The 'X' WR position is on the weak side of the formation. The TE and the other WR (Z) is lined up on the strong side. The 'X' is lined up on the line of scrimmage and must be able to beat press coverage. They usually don't have help from other offensive targets, so the 'X' must be able to win in man coverage and often with a safety over top. There are very few true 'X' receivers in the NFL. The ideal 'X' is tall, strong and fast because they must be able to win on all levels of the field with little scheme help. A.J. Green is that rare talent. He can do it at as we know. Armon Binns is a poor man's version of the ‘X' WR. At 6'3" 210 lbs. Binns is a big target that can get deep with his size and ball skills. Sanu may be a little slow to be a true ‘X', but he has the size. Marvin Jones has the speed, quickness and ball skills, but is he physical enough and can he consistently beat press coverage?

The 'Z' WR position usually lines up on the strong side of the formation and will have the TE or slot WR lined up on the same side of the formation with them. The 'Z' is usually not lined up on the line of scrimmage and press coverage is less of an issue. The 'Z' receiver and the 'Y' (TE or Slot WR) work together in their routes to help get each other open. The TE may clear out the middle on a deep route with the 'Z' dragging underneath in the vacant space. Because the 'Z' and 'Y' work together, they face more single coverage and in result, can take advantage of the opportunities to catch more passes. Besides Green, Marvin Jones is the prototypical ‘Z'. His quickness and body control will give CBs a handful in one-on-one coverage. With Sanu being a natural underneath and over the middle, he'll find a home as the ‘Z' also.

The 'Y' (TE) and Slot WR receiver has become the chess piece in NFL offenses. The TE and Slot WR can create the biggest mismatches and therefore end up being targeted the most in many passing offenses. Slot receivers need to be smart, tough, have good hands and be on the same page with the QB. The Slot WR (SWR) is usually off the line of scrimmage so it's OK to be smaller; they won't face much press coverage. Many times, the SWR will go against a Linebacker or Safety if the defense remains in their base defense. That's why having a TE that can split out into the slot can be a dangerous weapon. It's advantageous for the offense in either scenario (TE or SWR). A newer trend is the speed-slot WR like Victor Cruz and Kendall Wright. Even Vincent Jackson gave Safeties fits on deep passes from the slot. There are plenty of slot-capable players on the Bengals camp roster. Shipley is the smart, reliable route runner that will make the tough catch. He and Sanu are very similar in those attributes but Sanu provides a bigger, stronger target. Andrew Hawkins provides a new element. He possesses elite agility and acceleration. Getting the ball into Hawkins' hands is very dangerous for defenses. Both TEs (Gresham and Orson Charles) can also play the slot and create their own advantages for the offense when a LB or Safety covers them in open space.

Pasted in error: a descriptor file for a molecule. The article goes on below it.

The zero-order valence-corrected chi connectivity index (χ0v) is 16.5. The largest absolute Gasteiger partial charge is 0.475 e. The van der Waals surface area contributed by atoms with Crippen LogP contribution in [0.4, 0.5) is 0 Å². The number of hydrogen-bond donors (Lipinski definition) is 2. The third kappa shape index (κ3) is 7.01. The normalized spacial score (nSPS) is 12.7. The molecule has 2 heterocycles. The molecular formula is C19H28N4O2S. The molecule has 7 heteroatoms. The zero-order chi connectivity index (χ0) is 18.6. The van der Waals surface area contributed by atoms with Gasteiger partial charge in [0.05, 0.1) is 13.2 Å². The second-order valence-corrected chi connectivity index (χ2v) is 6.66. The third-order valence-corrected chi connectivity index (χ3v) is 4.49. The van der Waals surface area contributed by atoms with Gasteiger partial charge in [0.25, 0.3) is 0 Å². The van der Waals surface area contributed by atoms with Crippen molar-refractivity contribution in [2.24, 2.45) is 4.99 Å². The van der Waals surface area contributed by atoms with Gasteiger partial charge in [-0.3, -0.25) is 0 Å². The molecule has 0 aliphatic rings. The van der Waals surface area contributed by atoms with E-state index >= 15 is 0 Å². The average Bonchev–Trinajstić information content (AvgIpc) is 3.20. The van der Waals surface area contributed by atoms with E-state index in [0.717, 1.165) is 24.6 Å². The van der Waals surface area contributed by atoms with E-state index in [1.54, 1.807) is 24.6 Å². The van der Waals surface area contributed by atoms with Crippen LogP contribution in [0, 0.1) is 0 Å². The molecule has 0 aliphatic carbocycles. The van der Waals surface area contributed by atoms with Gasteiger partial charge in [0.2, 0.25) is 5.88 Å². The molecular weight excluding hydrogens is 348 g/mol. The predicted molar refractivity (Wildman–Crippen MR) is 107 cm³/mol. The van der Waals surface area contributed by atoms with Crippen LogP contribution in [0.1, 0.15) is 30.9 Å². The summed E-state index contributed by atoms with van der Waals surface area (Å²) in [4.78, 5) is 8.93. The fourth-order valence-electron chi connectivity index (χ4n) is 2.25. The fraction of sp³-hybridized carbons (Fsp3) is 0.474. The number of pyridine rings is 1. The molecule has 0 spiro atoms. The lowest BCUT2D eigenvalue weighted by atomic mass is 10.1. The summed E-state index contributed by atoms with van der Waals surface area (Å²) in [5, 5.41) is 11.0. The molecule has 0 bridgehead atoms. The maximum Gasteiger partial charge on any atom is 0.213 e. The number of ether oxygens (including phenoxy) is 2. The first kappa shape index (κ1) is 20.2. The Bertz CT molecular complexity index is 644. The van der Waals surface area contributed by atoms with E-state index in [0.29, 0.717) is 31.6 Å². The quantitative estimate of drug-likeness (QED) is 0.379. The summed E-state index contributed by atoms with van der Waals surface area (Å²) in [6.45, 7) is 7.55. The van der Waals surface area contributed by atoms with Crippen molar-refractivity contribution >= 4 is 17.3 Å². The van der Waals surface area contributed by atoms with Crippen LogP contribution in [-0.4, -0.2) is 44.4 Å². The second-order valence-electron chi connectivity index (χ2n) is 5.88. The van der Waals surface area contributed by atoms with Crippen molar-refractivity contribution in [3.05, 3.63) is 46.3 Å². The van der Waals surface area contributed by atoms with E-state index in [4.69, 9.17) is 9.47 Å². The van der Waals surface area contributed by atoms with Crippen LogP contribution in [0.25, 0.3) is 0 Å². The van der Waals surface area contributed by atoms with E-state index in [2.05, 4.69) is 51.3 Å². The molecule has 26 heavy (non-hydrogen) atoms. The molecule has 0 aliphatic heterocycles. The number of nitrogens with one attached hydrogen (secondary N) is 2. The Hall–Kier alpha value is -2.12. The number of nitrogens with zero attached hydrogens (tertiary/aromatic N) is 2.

WR Depth

X-Receiver

Z-Receiver

Slot Receiver

A.J. Green

A.J. Green

A.J. Green

Armon Binns

Marvin Jones

Jordan Shipley

Mohamed Sanu

Mohamed Sanu

Mohamed Sanu

Marvin Jones

Armon Binns

Jermaine Gresham

Vidal Hazelton

Andrew Hawkins

Justin Hilton

Orson Charles

Taveon Rodgers

Ryan Whalen

Kashif Moore

Justin Hilton

Taveon Rodgers

Examples: (If Green lines up at...)

X-WR: Green, Z-WR: Jones, Slot: Shipley
Z-WR: Green, X-WR: Binns, Slot: Shipley
Slot WR: Green, Z-WR: Jones, X-WR: Sanu